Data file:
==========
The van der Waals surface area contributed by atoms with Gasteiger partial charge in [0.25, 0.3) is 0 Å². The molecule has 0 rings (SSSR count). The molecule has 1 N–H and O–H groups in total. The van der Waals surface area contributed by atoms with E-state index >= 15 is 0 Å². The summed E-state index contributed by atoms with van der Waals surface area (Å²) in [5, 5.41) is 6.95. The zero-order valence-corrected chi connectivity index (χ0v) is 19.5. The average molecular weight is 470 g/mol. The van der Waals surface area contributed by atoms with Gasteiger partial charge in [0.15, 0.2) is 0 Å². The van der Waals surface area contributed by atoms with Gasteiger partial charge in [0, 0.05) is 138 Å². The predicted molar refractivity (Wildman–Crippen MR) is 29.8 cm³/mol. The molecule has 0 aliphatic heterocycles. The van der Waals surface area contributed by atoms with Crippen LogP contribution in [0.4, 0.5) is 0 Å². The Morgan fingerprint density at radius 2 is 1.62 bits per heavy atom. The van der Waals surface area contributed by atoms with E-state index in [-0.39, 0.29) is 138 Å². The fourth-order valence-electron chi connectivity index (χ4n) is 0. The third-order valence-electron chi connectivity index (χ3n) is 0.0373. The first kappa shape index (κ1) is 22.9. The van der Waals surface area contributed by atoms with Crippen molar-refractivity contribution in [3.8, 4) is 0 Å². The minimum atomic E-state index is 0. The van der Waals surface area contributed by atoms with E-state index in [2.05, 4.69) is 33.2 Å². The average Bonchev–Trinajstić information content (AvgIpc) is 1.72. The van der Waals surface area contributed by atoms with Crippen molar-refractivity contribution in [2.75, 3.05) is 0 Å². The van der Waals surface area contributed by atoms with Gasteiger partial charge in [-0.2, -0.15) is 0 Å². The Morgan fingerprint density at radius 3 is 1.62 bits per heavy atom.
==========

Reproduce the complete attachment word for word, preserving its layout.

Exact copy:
The van der Waals surface area contributed by atoms with Gasteiger partial charge in [0.25, 0.3) is 0 Å². The molecule has 0 rings (SSSR count). The molecule has 1 N–H and O–H groups in total. The van der Waals surface area contributed by atoms with E-state index >= 15 is 0 Å². The summed E-state index contributed by atoms with van der Waals surface area (Å²) in [5, 5.41) is 6.95. The zero-order valence-corrected chi connectivity index (χ0v) is 19.5. The average molecular weight is 470 g/mol. The van der Waals surface area contributed by atoms with Gasteiger partial charge in [0.15, 0.2) is 0 Å². The van der Waals surface area contributed by atoms with Gasteiger partial charge in [0, 0.05) is 138 Å². The predicted molar refractivity (Wildman–Crippen MR) is 29.8 cm³/mol. The molecule has 0 aliphatic heterocycles. The van der Waals surface area contributed by atoms with Crippen LogP contribution in [0.4, 0.5) is 0 Å². The Morgan fingerprint density at radius 2 is 1.62 bits per heavy atom. The van der Waals surface area contributed by atoms with E-state index in [-0.39, 0.29) is 138 Å². The fourth-order valence-electron chi connectivity index (χ4n) is 0. The third-order valence-electron chi connectivity index (χ3n) is 0.0373. The first kappa shape index (κ1) is 22.9. The van der Waals surface area contributed by atoms with Crippen molar-refractivity contribution in [3.8, 4) is 0 Å². The minimum atomic E-state index is 0. The van der Waals surface area contributed by atoms with E-state index in [2.05, 4.69) is 33.2 Å². The average Bonchev–Trinajstić information content (AvgIpc) is 1.72. The van der Waals surface area contributed by atoms with Crippen molar-refractivity contribution in [2.75, 3.05) is 0 Å². The van der Waals surface area contributed by atoms with Gasteiger partial charge in [-0.2, -0.15) is 0 Å². The Morgan fingerprint density at radius 3 is 1.62 bits per heavy atom.